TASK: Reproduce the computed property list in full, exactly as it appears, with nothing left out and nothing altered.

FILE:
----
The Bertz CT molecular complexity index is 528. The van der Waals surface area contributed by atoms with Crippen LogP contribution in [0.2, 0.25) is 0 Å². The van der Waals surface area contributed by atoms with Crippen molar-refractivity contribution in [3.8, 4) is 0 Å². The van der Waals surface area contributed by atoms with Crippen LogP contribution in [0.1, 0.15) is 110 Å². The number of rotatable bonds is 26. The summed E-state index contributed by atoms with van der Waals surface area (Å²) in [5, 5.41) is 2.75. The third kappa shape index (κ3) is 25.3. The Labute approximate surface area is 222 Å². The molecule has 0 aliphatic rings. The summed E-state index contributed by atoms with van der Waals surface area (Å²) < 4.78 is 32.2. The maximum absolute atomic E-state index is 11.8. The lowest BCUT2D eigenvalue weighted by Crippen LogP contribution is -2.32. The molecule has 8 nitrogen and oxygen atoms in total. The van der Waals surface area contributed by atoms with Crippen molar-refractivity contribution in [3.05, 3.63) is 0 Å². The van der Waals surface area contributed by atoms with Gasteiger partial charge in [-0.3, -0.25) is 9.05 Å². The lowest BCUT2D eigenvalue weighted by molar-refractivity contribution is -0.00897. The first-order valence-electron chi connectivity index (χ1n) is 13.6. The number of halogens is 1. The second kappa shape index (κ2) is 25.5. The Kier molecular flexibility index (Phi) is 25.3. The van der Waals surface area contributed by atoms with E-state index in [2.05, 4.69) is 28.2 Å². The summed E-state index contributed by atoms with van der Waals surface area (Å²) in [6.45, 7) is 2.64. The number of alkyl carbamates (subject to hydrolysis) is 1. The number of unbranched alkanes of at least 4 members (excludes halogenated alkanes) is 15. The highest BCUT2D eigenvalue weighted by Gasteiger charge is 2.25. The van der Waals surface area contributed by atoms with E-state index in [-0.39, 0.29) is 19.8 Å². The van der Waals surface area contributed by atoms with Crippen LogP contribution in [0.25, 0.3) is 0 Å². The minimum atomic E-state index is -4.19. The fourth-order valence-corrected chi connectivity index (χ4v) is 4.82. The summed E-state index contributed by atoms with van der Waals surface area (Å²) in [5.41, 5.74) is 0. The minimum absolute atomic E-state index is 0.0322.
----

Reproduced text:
The Bertz CT molecular complexity index is 528. The van der Waals surface area contributed by atoms with Crippen LogP contribution in [0.2, 0.25) is 0 Å². The van der Waals surface area contributed by atoms with Crippen molar-refractivity contribution in [3.8, 4) is 0 Å². The van der Waals surface area contributed by atoms with Crippen LogP contribution in [0.1, 0.15) is 110 Å². The number of rotatable bonds is 26. The summed E-state index contributed by atoms with van der Waals surface area (Å²) in [5, 5.41) is 2.75. The third kappa shape index (κ3) is 25.3. The Labute approximate surface area is 222 Å². The molecule has 0 aliphatic rings. The summed E-state index contributed by atoms with van der Waals surface area (Å²) < 4.78 is 32.2. The maximum absolute atomic E-state index is 11.8. The lowest BCUT2D eigenvalue weighted by Crippen LogP contribution is -2.32. The molecule has 8 nitrogen and oxygen atoms in total. The van der Waals surface area contributed by atoms with Crippen molar-refractivity contribution in [3.05, 3.63) is 0 Å². The van der Waals surface area contributed by atoms with Gasteiger partial charge in [-0.3, -0.25) is 9.05 Å². The lowest BCUT2D eigenvalue weighted by molar-refractivity contribution is -0.00897. The first-order valence-electron chi connectivity index (χ1n) is 13.6. The number of halogens is 1. The second kappa shape index (κ2) is 25.5. The Kier molecular flexibility index (Phi) is 25.3. The van der Waals surface area contributed by atoms with E-state index in [2.05, 4.69) is 28.2 Å². The summed E-state index contributed by atoms with van der Waals surface area (Å²) in [6.45, 7) is 2.64. The number of alkyl carbamates (subject to hydrolysis) is 1. The number of unbranched alkanes of at least 4 members (excludes halogenated alkanes) is 15. The highest BCUT2D eigenvalue weighted by Gasteiger charge is 2.25. The van der Waals surface area contributed by atoms with E-state index in [-0.39, 0.29) is 19.8 Å². The van der Waals surface area contributed by atoms with Crippen LogP contribution in [0.25, 0.3) is 0 Å². The minimum atomic E-state index is -4.19. The fourth-order valence-corrected chi connectivity index (χ4v) is 4.82. The summed E-state index contributed by atoms with van der Waals surface area (Å²) in [5.41, 5.74) is 0. The minimum absolute atomic E-state index is 0.0322.